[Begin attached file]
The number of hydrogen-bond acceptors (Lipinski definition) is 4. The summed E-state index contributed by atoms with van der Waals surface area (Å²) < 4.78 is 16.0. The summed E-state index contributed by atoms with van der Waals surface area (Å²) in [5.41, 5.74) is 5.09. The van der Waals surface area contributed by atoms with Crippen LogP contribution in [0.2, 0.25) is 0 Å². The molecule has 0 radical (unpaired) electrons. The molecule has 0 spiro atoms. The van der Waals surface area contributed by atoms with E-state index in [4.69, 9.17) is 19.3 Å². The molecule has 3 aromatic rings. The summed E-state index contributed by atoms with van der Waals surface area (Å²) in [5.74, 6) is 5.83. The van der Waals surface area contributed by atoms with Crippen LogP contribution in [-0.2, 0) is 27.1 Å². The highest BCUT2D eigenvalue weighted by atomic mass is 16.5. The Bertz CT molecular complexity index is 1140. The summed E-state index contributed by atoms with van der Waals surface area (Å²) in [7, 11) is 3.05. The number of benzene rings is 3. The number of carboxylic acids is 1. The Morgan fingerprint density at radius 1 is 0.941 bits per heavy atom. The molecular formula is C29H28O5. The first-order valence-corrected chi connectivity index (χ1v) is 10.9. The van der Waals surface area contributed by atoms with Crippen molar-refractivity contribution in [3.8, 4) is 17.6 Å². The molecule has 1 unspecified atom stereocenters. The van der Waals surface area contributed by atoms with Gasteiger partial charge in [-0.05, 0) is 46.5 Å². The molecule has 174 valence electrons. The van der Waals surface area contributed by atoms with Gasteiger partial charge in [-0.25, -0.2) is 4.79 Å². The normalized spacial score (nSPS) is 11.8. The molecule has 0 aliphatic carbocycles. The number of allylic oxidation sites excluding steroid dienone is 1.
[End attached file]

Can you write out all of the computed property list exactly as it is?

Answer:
The number of hydrogen-bond acceptors (Lipinski definition) is 4. The summed E-state index contributed by atoms with van der Waals surface area (Å²) < 4.78 is 16.0. The summed E-state index contributed by atoms with van der Waals surface area (Å²) in [5.41, 5.74) is 5.09. The van der Waals surface area contributed by atoms with Crippen LogP contribution in [0.2, 0.25) is 0 Å². The molecule has 0 radical (unpaired) electrons. The molecule has 0 spiro atoms. The van der Waals surface area contributed by atoms with E-state index in [4.69, 9.17) is 19.3 Å². The molecule has 3 aromatic rings. The summed E-state index contributed by atoms with van der Waals surface area (Å²) in [5.74, 6) is 5.83. The van der Waals surface area contributed by atoms with Crippen LogP contribution in [-0.2, 0) is 27.1 Å². The highest BCUT2D eigenvalue weighted by atomic mass is 16.5. The Bertz CT molecular complexity index is 1140. The summed E-state index contributed by atoms with van der Waals surface area (Å²) in [7, 11) is 3.05. The number of benzene rings is 3. The number of carboxylic acids is 1. The Morgan fingerprint density at radius 1 is 0.941 bits per heavy atom. The molecular formula is C29H28O5. The first-order valence-corrected chi connectivity index (χ1v) is 10.9. The van der Waals surface area contributed by atoms with Crippen molar-refractivity contribution in [3.8, 4) is 17.6 Å². The molecule has 1 unspecified atom stereocenters. The van der Waals surface area contributed by atoms with Gasteiger partial charge in [-0.05, 0) is 46.5 Å². The molecule has 174 valence electrons. The van der Waals surface area contributed by atoms with Gasteiger partial charge in [-0.25, -0.2) is 4.79 Å². The normalized spacial score (nSPS) is 11.8. The molecule has 0 aliphatic carbocycles. The number of allylic oxidation sites excluding steroid dienone is 1.